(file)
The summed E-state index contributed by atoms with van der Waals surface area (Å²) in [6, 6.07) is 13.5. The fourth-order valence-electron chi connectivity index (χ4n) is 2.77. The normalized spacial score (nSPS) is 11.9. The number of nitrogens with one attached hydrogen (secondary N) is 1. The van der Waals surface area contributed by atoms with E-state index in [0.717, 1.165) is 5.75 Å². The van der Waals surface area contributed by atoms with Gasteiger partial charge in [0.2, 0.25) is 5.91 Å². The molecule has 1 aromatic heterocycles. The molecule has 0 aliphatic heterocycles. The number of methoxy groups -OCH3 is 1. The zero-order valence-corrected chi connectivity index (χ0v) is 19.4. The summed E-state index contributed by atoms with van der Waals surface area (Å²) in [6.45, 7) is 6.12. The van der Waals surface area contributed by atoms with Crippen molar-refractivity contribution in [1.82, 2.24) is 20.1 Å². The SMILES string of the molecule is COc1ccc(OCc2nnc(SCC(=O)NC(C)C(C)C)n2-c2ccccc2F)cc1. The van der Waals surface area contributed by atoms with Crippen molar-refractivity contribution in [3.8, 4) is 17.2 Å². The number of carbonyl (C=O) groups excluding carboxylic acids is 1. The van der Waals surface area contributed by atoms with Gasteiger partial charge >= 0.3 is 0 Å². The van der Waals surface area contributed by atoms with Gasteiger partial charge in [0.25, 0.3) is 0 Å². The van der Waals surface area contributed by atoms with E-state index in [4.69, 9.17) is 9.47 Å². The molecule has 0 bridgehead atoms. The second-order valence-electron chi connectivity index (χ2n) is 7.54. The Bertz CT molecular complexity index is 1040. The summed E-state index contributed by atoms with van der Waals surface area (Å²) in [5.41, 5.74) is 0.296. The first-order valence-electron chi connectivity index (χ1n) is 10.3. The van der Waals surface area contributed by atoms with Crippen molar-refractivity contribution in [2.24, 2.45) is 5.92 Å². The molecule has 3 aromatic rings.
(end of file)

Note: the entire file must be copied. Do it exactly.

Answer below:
The summed E-state index contributed by atoms with van der Waals surface area (Å²) in [6, 6.07) is 13.5. The fourth-order valence-electron chi connectivity index (χ4n) is 2.77. The normalized spacial score (nSPS) is 11.9. The number of nitrogens with one attached hydrogen (secondary N) is 1. The van der Waals surface area contributed by atoms with E-state index in [0.717, 1.165) is 5.75 Å². The van der Waals surface area contributed by atoms with Gasteiger partial charge in [0.2, 0.25) is 5.91 Å². The molecule has 1 aromatic heterocycles. The molecule has 0 aliphatic heterocycles. The number of methoxy groups -OCH3 is 1. The zero-order valence-corrected chi connectivity index (χ0v) is 19.4. The summed E-state index contributed by atoms with van der Waals surface area (Å²) in [6.45, 7) is 6.12. The van der Waals surface area contributed by atoms with Crippen molar-refractivity contribution in [1.82, 2.24) is 20.1 Å². The SMILES string of the molecule is COc1ccc(OCc2nnc(SCC(=O)NC(C)C(C)C)n2-c2ccccc2F)cc1. The van der Waals surface area contributed by atoms with Crippen molar-refractivity contribution in [3.8, 4) is 17.2 Å². The number of carbonyl (C=O) groups excluding carboxylic acids is 1. The van der Waals surface area contributed by atoms with Gasteiger partial charge >= 0.3 is 0 Å². The van der Waals surface area contributed by atoms with Gasteiger partial charge in [0.25, 0.3) is 0 Å². The van der Waals surface area contributed by atoms with E-state index in [4.69, 9.17) is 9.47 Å². The molecule has 0 bridgehead atoms. The second-order valence-electron chi connectivity index (χ2n) is 7.54. The Bertz CT molecular complexity index is 1040. The summed E-state index contributed by atoms with van der Waals surface area (Å²) in [5.41, 5.74) is 0.296. The first-order valence-electron chi connectivity index (χ1n) is 10.3. The van der Waals surface area contributed by atoms with Crippen molar-refractivity contribution in [2.24, 2.45) is 5.92 Å². The molecule has 3 aromatic rings.